This allows the diverter to separate the “first-flush” water from fresh rainwater, significantly improving the water quality in rainwater tanks. The diverted first flush then enters a separate reservoir to prevent contamination from the roof or in the pipes.

Other Methods

Another way to collect rainwater without a gutter is to use an inverted umbrella or large funnel as a “rain-saucer” to gather water.

Or, if you have the required permits, you can always set up a rain garden. Just dig a pit in the ground and make your own rainwater pond. Plants that are tolerant of wet conditions can be grown in rain gardens, and rainwater can be used to water them.

Rainwater Collection FAQs

How Long Can Rainwater Be Stored?

Rainwater can be stored for upward of a week, but long-term storage depends on several factors. For indefinite storage, the main things to keep away are light, mold, insects, and animals.  

While water has no expiration date, contaminants can make it unfit for use. So figuring out a water treatment plan for your rainwater harvesting system is a must if you’re aiming to extend the shelf life of your collected rainwater. 

Are you allowed to collect rainwater in every state?

The simple answer is rainwater harvesting is legal in all 50 states in America. But rainwater harvesting depends on the local guidelines of the individual state. 
 
While it isn’t illegal to collect rainwater, some states have stricter legal regulations. Some states like Colorado need special water rights permits to store water, while others like Oregon allow only rooftop rainwater harvesting. 
 
Texas, Virginia, and Rhode Island, on the other hand, offer a tax break for rainwater harvesting. Always check in with the local authorities before you begin setting yours up.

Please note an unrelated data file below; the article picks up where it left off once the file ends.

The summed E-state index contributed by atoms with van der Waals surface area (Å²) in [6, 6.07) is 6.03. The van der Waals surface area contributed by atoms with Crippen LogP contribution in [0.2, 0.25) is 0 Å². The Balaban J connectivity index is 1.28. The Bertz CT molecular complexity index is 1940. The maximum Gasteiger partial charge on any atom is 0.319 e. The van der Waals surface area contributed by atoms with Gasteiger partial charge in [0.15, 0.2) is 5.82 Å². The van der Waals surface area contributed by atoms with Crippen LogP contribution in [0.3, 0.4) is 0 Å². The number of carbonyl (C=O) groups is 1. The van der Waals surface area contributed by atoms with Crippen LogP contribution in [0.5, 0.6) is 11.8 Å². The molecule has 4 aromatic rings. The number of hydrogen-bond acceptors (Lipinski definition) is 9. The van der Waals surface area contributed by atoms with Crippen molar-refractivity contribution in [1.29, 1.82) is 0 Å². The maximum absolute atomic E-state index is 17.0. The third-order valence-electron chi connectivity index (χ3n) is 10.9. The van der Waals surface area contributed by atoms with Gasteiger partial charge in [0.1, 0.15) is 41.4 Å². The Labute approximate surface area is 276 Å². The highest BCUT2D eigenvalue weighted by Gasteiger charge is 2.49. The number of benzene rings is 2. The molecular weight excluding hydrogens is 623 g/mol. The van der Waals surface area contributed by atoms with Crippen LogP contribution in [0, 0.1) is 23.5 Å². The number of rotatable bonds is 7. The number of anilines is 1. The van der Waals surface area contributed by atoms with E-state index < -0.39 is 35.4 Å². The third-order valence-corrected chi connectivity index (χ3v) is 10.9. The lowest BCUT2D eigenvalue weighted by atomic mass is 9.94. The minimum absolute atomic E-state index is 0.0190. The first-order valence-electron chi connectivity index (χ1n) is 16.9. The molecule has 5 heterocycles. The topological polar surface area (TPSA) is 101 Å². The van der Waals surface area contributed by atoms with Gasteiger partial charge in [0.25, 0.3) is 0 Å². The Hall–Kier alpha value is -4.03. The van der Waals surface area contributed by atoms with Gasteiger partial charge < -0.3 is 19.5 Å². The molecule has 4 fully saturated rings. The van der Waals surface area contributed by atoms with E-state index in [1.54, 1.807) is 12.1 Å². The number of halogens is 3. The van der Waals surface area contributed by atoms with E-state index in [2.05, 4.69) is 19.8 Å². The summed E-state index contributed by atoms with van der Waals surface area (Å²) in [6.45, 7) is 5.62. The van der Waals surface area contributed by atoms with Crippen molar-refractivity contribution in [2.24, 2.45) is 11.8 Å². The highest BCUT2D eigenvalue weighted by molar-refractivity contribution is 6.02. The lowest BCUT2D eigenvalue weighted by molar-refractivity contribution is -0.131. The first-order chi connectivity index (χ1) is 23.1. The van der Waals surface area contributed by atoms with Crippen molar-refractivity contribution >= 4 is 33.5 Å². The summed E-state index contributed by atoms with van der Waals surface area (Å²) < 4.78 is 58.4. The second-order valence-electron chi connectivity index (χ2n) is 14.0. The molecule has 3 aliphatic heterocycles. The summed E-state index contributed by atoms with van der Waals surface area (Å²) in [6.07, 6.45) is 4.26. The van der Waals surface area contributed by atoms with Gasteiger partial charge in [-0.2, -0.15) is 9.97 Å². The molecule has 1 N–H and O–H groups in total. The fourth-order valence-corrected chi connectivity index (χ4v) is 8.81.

Can you make a rain barrel without gutters?


Yes! Even homes constructed without roof gutters can make use of a rain barrel. Be sure to read the article above for four ways!

Do rain barrels attract mosquitoes?


A mesh secured over the mouth of your rain barrel will keep out mosquitoes. Just ensure that the mesh holes are around 1/16th of an inch, and if you want to be extra safe, add an extra layer of the mesh screen.

Do rain barrels freeze in winter?


When temperatures fall below freezing, the stored water can severely damage the barrel as it turns into ice. No matter the material, rock-hard ice can spell trouble for even the hardiest of rainwater tanks. 
 
If you live in a colder region, you might need to “winterize” your rain barrel when the temperature drops by draining it and storing it upside down. This will save you the cost and hassle of replacing parts when the weather turns sunny again.

Can you attach a hose to a rain barrel?


Yes, a rain barrel or threaded spigot can be used as a water source for a hose. If you wish to attach a garden hose to your rain barrel, use an adapter or spigot with a rubber gasket to prevent leaks.

How do I keep mold out of my rain barrel?


Direct sunlight and stagnant water provide the ideal conditions for algal growth. Using black or darker-colored barrels, covering the opening, and draining unused water reduces the risk of mold growth. 
 
To avoid mold contamination, frequently wash out the barrel with a mixture of bleach and water (1/8 tsp–1/4 tsp of bleach per gallon of water as per the CDC).

How much rainwater can you collect in a catchment area?

The amount of rainwater collected depends on the size of the catchment surface and rainfall. 
 
Harvested water (in gallons) = Catchment Area (in square feet) x Rainfall Depth (in inches) x 0.623

How much rainwater can you collect using a tarp?


Depending on the size of the tarp, the amount of rainfall, and the duration of rain, the collected water can be calculated using the following formula:
 ((X*Y)*(R/12))*7.5 
X*Y = tarp size 
R = inches of rain

Do rain barrels have to be elevated?


The best way to ensure a steady hose pressure with harvested rainwater is to let gravity do its job. Achieve this by raising the barrel a foot or so off the ground onto a level and sturdy surface in an easy-access location.   Black Trash Can Repurposed into being a DIY Rain Barrel